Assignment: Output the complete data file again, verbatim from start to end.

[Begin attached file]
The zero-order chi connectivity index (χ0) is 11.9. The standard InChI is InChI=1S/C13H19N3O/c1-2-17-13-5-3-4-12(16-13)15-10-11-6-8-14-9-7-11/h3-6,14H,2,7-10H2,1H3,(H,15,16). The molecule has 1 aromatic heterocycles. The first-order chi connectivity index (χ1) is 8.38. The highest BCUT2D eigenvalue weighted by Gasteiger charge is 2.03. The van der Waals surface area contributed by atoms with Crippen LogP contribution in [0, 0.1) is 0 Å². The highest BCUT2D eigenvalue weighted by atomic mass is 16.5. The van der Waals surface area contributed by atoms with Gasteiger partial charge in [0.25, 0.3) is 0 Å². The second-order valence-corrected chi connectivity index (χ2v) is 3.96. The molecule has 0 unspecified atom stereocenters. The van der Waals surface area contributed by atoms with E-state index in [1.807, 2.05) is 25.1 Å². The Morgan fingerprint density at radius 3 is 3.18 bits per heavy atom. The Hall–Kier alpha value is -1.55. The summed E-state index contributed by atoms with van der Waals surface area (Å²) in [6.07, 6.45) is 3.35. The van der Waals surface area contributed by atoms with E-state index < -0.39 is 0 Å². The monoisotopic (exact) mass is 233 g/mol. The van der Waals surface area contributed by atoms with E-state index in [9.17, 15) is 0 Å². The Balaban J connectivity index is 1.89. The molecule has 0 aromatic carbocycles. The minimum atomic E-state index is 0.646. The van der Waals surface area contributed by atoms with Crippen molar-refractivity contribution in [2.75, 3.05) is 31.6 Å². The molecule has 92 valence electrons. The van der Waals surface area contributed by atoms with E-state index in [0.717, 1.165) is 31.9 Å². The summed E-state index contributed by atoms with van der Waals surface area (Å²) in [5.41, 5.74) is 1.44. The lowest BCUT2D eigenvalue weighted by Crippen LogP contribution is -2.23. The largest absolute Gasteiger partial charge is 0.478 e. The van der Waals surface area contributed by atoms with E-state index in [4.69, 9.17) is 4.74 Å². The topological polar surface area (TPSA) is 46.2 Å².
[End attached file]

The zero-order chi connectivity index (χ0) is 11.9. The standard InChI is InChI=1S/C13H19N3O/c1-2-17-13-5-3-4-12(16-13)15-10-11-6-8-14-9-7-11/h3-6,14H,2,7-10H2,1H3,(H,15,16). The molecule has 1 aromatic heterocycles. The first-order chi connectivity index (χ1) is 8.38. The highest BCUT2D eigenvalue weighted by Gasteiger charge is 2.03. The van der Waals surface area contributed by atoms with Crippen LogP contribution in [0, 0.1) is 0 Å². The highest BCUT2D eigenvalue weighted by atomic mass is 16.5. The van der Waals surface area contributed by atoms with Gasteiger partial charge in [0.25, 0.3) is 0 Å². The second-order valence-corrected chi connectivity index (χ2v) is 3.96. The molecule has 0 unspecified atom stereocenters. The van der Waals surface area contributed by atoms with E-state index in [1.807, 2.05) is 25.1 Å². The Morgan fingerprint density at radius 3 is 3.18 bits per heavy atom. The Hall–Kier alpha value is -1.55. The summed E-state index contributed by atoms with van der Waals surface area (Å²) in [6.07, 6.45) is 3.35. The van der Waals surface area contributed by atoms with E-state index < -0.39 is 0 Å². The monoisotopic (exact) mass is 233 g/mol. The van der Waals surface area contributed by atoms with E-state index in [9.17, 15) is 0 Å². The Balaban J connectivity index is 1.89. The molecule has 0 aromatic carbocycles. The minimum atomic E-state index is 0.646. The van der Waals surface area contributed by atoms with Crippen molar-refractivity contribution in [2.75, 3.05) is 31.6 Å². The molecule has 92 valence electrons. The van der Waals surface area contributed by atoms with E-state index in [0.717, 1.165) is 31.9 Å². The summed E-state index contributed by atoms with van der Waals surface area (Å²) in [5.41, 5.74) is 1.44. The lowest BCUT2D eigenvalue weighted by Crippen LogP contribution is -2.23. The largest absolute Gasteiger partial charge is 0.478 e. The van der Waals surface area contributed by atoms with E-state index in [4.69, 9.17) is 4.74 Å². The topological polar surface area (TPSA) is 46.2 Å².